Margin Call *** ½
Directed by: J.C. Chandor.
Written by: J.C. Chandor.
Starring: Kevin Spacey (Sam Rogers), Paul Bettany (Will Emerson), Jeremy Irons (John Tuld), Zachary Quinto (Peter Sullivan), Penn Badgley (Seth Bregman), Simon Baker (Jared Cohen), Demi Moore (Sarah Robertson),
Tucci (Eric Dale), Mary McDonnell (Mary Rogers), Aasif Mandvi (Ramesh Shah). Stanley
I am currently in the middle of reading Michael Lewis’ excellent book The Big Short, which is about the 2008 financial crisis, caused by failing subprime mortgages, and the few people who saw it coming – and as such made tons of cash by betting on the mortgage bonds to fail, when everyone on Wall Street said they were safe. What becomes clear when reading the book is that anyone with even a rudimentary understanding of finance could have seen the crisis coming years before it hit, and bankrupted so many, and lead to the huge bailout. All anyone had to do to figure it out is look at the actual loans being given. What also becomes clear is that no one wanted to see it coming. They were making millions or billions of dollars because of this market, so why look too closely at it. When the outsiders who bet against the market would ask people inside why they felt they way they did, they never had a good response. Their basic argument is that the market can’t collapse because it would be catastrophic if it did. About that, they were right. I mention all this at the top of my review for the new film Margin Call, because it is in effect about the very people who should have seen the crash coming, and didn’t – because they didn’t want to see it coming.
Eric Dale (Stanley Tucci) is in charge of risk assessment for a big Wall Street firm, but he – along with 80% of the staff on his floor – are fired one day, so the firm can increase profits. On his way out the door, he gives a flash drive to one of the few employees left, a low ranking underling named Peter Sullivan (Zachary Quinto) and tells him to have a look, but be careful. Sullivan quickly figures out what Dale was looking at, and figures out what is missing in the formulas. What he discovers is that this one floor of the firm – that deals in subprime mortgages – has leveraged themselves so much that the potential losses would be greater than the current value of the entire company. Not only that, but this is no longer a question of if, but when, as it has already started to happen. He goes to his boss Will Emerson (Paul Bettany), who goes to his boss Sam Rogers (Kevin Spacey), who goes to his bosses Jared Cohen and Sarah Robertson (Simon Baker and Demi Moore), who go to the CEO John Tuld (Jeremy Irons), who choppers into the building at 3 am to have an emergency meeting. At every step along the way, the bosses at first don’t believe the numbers are correct – that a junior analyst found something that they didn’t – but they quickly see just how bad things are. Of course, no one really knows what to do, until it gets to Tuld. Whether he actually understands what his business does or not is debatable – he keeps asking for people to explain it to him in “plain English” – but he quickly grasps the ramifications. No matter what they do, they’re going to lose lots and lots of money. But if they dump it all now – even though they know it’s worthless – they may be able to save themselves, while screwing over whoever they sell it to. What do you think they do?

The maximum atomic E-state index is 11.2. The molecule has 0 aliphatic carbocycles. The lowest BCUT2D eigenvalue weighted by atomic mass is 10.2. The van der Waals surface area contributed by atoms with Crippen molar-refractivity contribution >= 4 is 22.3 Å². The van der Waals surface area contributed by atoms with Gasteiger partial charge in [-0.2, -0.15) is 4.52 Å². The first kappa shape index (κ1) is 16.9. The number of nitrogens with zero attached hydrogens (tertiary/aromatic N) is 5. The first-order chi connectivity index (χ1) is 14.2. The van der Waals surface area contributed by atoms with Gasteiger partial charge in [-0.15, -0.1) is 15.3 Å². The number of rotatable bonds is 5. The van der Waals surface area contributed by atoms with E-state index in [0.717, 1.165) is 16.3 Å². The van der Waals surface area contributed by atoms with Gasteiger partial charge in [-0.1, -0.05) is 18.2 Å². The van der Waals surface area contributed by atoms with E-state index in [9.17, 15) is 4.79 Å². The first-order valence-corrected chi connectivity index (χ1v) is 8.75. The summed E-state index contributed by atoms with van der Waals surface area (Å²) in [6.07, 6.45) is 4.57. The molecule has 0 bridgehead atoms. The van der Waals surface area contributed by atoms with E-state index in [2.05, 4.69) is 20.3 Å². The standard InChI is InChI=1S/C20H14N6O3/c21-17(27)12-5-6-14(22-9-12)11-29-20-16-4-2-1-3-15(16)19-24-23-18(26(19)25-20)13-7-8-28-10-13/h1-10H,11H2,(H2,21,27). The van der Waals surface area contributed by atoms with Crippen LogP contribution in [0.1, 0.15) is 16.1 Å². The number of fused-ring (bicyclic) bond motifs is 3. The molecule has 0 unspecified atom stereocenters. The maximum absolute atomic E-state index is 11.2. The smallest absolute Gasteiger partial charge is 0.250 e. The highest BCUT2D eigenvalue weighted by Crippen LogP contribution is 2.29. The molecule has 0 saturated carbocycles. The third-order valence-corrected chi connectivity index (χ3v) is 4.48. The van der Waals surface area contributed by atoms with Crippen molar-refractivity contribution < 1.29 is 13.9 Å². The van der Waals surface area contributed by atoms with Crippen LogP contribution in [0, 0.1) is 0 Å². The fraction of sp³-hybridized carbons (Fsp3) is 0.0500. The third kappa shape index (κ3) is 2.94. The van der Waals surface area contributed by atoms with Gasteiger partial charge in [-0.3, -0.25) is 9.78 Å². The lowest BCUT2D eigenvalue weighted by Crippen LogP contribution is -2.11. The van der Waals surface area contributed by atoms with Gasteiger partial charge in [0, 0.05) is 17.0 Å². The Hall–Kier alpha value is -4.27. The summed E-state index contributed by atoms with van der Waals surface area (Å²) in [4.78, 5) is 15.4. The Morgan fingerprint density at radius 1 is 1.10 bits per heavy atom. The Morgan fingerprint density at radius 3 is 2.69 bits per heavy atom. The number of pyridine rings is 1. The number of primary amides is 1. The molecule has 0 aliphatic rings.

What I liked about the movie is how it shows just how shockingly amoral Wall Street is, and how even that has lost the ability to shock the players in this firm. The first thought on everyone’s mind in the movie is not how this crisis is going to affect the firm they work for, not how it’s going to drag the entire economy of the country down with them, but rather about their own job security – and their bonuses. This is not a movie with good guys and bad guys – because they are all bad. Dale, who knows this is coming, agrees to come back to work the next day – for one day only – so he can make over $100,000 an hour sitting in a waiting room and not warning anyone of the crap they’re selling them. Roberts knows that what they are about to do – and since he’s the head trader, he’s going to be the one who has to do – goes against everything they are supposed to believe in, but he does it anyone. Even after 30 years on Wall Street, he does it because he “needs to the money”. That’s the way it is on Wall Street – you always need the money. When Tuld comes to Robertson, and tells her they have selected her to be the fall guy (and no, it is no coincidence that they pick the one woman in Senior Management), all she can think about is that her package “better be” good. If anything outside of their own, immediate needs comes to mind for anyone, they don’t show it.
Margin Call reminded me of something like David Mamet’s Glengarry Glen Ross, about real estate salesmen who spend a long night trying to get leads, and make sales, until one of them crosses the line into breaking the law. Mamet’s play, and the movie based on it, was shocking profane, and shocking in the way it displays the mind of these salesmen, who see everyone they come in contact with as a mark. The difference between Glengarry Glen Ross and Margin Call is only the scale of the corruption. The performances in the movie all wonderful – I especially liked Paul Bettany, Kevin Spacey, Jeremy Irons and Stanley Tucci in the movie, but really the whole cast does an excellent job. Writer/director J.C. Chandor has crafted an economic movie for our troubled times. This is why people are joining the Occupy Wall Street movement.